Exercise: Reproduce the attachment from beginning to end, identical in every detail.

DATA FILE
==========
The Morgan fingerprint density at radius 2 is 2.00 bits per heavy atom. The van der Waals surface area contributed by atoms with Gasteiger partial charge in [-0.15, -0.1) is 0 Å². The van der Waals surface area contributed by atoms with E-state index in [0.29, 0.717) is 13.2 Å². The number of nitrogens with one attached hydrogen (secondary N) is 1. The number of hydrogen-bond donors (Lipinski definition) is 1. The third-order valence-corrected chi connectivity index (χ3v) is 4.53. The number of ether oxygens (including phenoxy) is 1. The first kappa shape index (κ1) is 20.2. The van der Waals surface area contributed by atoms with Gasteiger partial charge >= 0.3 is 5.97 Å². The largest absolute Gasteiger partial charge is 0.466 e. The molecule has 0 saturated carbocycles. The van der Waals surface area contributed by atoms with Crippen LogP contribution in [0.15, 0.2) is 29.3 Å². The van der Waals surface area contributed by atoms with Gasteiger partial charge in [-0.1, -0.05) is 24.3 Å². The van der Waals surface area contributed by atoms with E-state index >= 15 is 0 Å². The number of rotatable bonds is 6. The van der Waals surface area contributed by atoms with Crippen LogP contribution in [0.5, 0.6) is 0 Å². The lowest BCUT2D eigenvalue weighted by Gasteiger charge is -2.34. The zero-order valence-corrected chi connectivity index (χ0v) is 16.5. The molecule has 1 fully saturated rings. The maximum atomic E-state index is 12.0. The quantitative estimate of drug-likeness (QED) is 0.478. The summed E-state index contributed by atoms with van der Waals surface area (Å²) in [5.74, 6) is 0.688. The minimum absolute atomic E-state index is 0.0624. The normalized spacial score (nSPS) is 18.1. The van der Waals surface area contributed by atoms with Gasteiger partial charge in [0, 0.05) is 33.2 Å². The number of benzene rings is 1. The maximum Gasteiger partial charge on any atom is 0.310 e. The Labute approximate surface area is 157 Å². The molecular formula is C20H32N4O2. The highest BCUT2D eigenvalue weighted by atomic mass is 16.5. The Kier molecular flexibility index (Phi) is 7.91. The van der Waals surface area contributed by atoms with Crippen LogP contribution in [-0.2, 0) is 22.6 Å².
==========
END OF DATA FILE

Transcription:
The Morgan fingerprint density at radius 2 is 2.00 bits per heavy atom. The van der Waals surface area contributed by atoms with Gasteiger partial charge in [-0.15, -0.1) is 0 Å². The van der Waals surface area contributed by atoms with E-state index in [0.29, 0.717) is 13.2 Å². The number of nitrogens with one attached hydrogen (secondary N) is 1. The number of hydrogen-bond donors (Lipinski definition) is 1. The third-order valence-corrected chi connectivity index (χ3v) is 4.53. The number of ether oxygens (including phenoxy) is 1. The first kappa shape index (κ1) is 20.2. The van der Waals surface area contributed by atoms with Gasteiger partial charge >= 0.3 is 5.97 Å². The largest absolute Gasteiger partial charge is 0.466 e. The molecule has 0 saturated carbocycles. The van der Waals surface area contributed by atoms with Crippen LogP contribution in [0.15, 0.2) is 29.3 Å². The van der Waals surface area contributed by atoms with Gasteiger partial charge in [-0.1, -0.05) is 24.3 Å². The van der Waals surface area contributed by atoms with E-state index >= 15 is 0 Å². The number of rotatable bonds is 6. The van der Waals surface area contributed by atoms with Crippen LogP contribution in [0.5, 0.6) is 0 Å². The lowest BCUT2D eigenvalue weighted by Gasteiger charge is -2.34. The zero-order valence-corrected chi connectivity index (χ0v) is 16.5. The molecule has 1 fully saturated rings. The maximum atomic E-state index is 12.0. The quantitative estimate of drug-likeness (QED) is 0.478. The summed E-state index contributed by atoms with van der Waals surface area (Å²) in [5.74, 6) is 0.688. The minimum absolute atomic E-state index is 0.0624. The normalized spacial score (nSPS) is 18.1. The van der Waals surface area contributed by atoms with Gasteiger partial charge in [0, 0.05) is 33.2 Å². The number of benzene rings is 1. The maximum Gasteiger partial charge on any atom is 0.310 e. The Labute approximate surface area is 157 Å². The molecular formula is C20H32N4O2. The highest BCUT2D eigenvalue weighted by atomic mass is 16.5. The Kier molecular flexibility index (Phi) is 7.91. The van der Waals surface area contributed by atoms with Crippen LogP contribution in [-0.2, 0) is 22.6 Å².